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J Appl Physiol (1985). 2011 Aug;111(2):335-42. doi: 10.1152/japplphysiol.00565.2011. Epub 2011 Jun 2.

Giant sucking sound: can physiology fill the intellectual void left by the reductionists?

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Department of Anesthesiology, Mayo Clinic, Rochester, MN 55905, USA.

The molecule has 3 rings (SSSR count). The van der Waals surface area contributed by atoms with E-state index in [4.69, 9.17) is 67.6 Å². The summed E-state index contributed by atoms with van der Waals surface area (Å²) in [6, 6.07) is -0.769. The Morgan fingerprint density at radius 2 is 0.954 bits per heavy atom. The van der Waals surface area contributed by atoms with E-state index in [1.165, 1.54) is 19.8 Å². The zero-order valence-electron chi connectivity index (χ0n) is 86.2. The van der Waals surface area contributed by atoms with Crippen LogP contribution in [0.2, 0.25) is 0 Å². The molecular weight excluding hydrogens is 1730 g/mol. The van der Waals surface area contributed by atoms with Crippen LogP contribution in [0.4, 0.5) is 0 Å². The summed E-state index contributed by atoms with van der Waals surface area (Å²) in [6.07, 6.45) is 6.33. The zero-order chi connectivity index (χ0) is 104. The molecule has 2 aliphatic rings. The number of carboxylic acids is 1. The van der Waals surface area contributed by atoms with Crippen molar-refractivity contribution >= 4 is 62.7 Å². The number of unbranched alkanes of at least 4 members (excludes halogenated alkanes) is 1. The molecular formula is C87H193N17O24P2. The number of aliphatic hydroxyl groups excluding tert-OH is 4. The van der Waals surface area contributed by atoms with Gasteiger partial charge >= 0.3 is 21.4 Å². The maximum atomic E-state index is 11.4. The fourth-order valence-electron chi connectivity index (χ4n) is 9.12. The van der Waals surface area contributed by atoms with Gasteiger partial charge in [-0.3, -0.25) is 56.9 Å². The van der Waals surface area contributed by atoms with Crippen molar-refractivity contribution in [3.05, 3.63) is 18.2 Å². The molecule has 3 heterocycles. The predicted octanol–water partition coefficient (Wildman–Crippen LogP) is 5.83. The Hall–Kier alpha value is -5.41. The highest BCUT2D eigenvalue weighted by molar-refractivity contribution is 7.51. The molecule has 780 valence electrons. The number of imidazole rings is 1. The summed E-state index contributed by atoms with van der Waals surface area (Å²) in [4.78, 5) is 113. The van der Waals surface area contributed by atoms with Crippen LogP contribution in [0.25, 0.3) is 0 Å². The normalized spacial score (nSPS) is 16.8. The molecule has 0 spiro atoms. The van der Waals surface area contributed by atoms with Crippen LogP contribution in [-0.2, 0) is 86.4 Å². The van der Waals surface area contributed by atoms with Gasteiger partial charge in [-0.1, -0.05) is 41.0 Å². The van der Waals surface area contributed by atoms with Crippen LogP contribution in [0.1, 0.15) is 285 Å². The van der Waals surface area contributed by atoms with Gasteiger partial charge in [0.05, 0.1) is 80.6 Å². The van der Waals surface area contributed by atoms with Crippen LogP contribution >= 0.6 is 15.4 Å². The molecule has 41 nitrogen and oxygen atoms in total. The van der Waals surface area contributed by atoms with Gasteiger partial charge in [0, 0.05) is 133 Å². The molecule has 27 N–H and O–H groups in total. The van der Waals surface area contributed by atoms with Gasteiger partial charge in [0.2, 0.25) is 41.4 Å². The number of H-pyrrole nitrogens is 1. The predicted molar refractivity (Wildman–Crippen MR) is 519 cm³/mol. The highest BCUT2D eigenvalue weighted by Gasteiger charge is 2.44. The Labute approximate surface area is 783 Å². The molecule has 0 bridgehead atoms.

Molecular reductionism has so far failed to deliver the broad-based therapeutic insights that were initially hoped for. This form of reductionism is now being replaced by so-called "systems biology." This is a nebulously defined approach and/or discipline, with some versions of it relying excessively on hypothesis-neutral approaches and only minimally informed by key physiological concepts such as homeostasis and regulation. In this context, physiology is uniquely positioned to continue to provide impressive levels of both biological and therapeutic insight by using hypothesis-driven "classical" approaches and concepts to help frame what might be described as the "pieces of the puzzle" that emerge from molecular reductionism. The strength of physiology as a "bridge" between reductionism and epidemiology, along with its unparalleled ability to generate therapeutic insights and opportunities justifies increased attention and emphasis on our discipline into the future. Arguments relevant to this set of assertions are advanced and this paper, which was based on the 2011 Adolph Lecture, represents an effort to fill the intellectual void left by reductionism and improve scientific progress.

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